This is the danger in advocating for the abolition of the Monarchy.  It could turn into a massive bait and switch operation (You know, like Brexit was!) where we think we are voting to become more democratic and only discover afterwards that we have given, not only all the power of the Queen, but also all the power of the Prime Minister and even of Parliament itself to whichever barking mad local warlord/landlord/edgelord can buy the election bankrolled by the corrupt interests they represent.

Returning to the discussion of costs, which is what Shaun and CGP Grey are interested in; it is clear that no sort of presidency comes for free. A presidency does not have to be ruinously expensive but there will be buildings, salaries, state visits, security costs and at least the odd gold plated statue of a mythical beast even if you don’t go full on Trump and gold plate everything. A presidency does not have to be ruinously expensive but it could easily be if you put the same people costing up the renovations of Parliament in charge of the facilities. (FFS, it would be cheaper to dig up Augustus Pugin and clone him!)

So, I am not telling people not to advocate for the abolition of the monarchy. I am just saying that it may not help with the things that really matter. Here are some things I think are significantly more important than getting rid of the monarchy:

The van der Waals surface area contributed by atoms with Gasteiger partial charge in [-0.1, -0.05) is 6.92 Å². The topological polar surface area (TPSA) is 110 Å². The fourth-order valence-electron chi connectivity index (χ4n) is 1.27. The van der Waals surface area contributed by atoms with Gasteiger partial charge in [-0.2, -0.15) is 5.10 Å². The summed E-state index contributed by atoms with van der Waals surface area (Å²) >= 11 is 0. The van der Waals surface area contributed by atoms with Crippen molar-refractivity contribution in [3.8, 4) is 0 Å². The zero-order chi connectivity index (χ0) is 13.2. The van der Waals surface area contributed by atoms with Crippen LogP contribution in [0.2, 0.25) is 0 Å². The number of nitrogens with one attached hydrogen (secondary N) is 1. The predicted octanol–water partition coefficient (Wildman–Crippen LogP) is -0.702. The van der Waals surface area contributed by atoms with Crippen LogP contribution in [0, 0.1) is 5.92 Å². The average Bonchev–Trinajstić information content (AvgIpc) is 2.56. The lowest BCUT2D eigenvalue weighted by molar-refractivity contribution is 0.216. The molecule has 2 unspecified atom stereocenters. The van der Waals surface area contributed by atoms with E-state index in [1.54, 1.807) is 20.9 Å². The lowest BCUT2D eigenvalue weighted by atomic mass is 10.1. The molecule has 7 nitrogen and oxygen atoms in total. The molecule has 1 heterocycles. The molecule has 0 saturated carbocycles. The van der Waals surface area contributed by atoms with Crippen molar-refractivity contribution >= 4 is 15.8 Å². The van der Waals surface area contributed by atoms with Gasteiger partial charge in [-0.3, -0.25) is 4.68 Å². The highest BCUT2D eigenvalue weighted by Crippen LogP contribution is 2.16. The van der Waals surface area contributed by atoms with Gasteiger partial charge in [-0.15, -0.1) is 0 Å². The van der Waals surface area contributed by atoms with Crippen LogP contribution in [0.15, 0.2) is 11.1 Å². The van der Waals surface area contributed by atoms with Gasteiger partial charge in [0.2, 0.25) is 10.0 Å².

• Switching to a fair electoral system, preferably STV, for all UK elections, including the House of Lords.
  • Codifying the British Constitution (which will be a few years work in itself), publishing it and defining a democratic method for amending it.
  • Incorporating rights comparable to those in other democratic countries into that constitution so that rights can not be arbitrarily withdrawn by primary legislation. (But not that stupid American stuff about everybody waving guns around though!)
  • Incorporating strict limits on the use of statutory instruments into that constitution to prevent future Home Secretaries going power mad. (Even better, no more Home Secretaries at all! Break up the Home Office and create a system of effective oversight of the police that is not and can not be politicised.)
  • Codifying the law in the various jurisdictions of the UK (which will be a few decades work in itself), identifying and cutting out the cruft, keeping it updated and publishing it so people will finally be able to look up what the law actually is.
  • Getting back into the EU as soon as possible.
  • Reforming the conduct of elections and referenda to make promises written on buses legally binding and personally guaranteed by whoever put them there.
  • Kicking Boris in the nuts.

Only then will it be time to think about an Irish style non-executive presidency and the disestablishment of the Church of England.

 

* – The USA is the most forgiveable of the three. We can’t blame a bunch of 18th century people for not knowing what the 20th and 21st centuries would hold.

December 2, 2018. Law, Money, Politics, Sensible.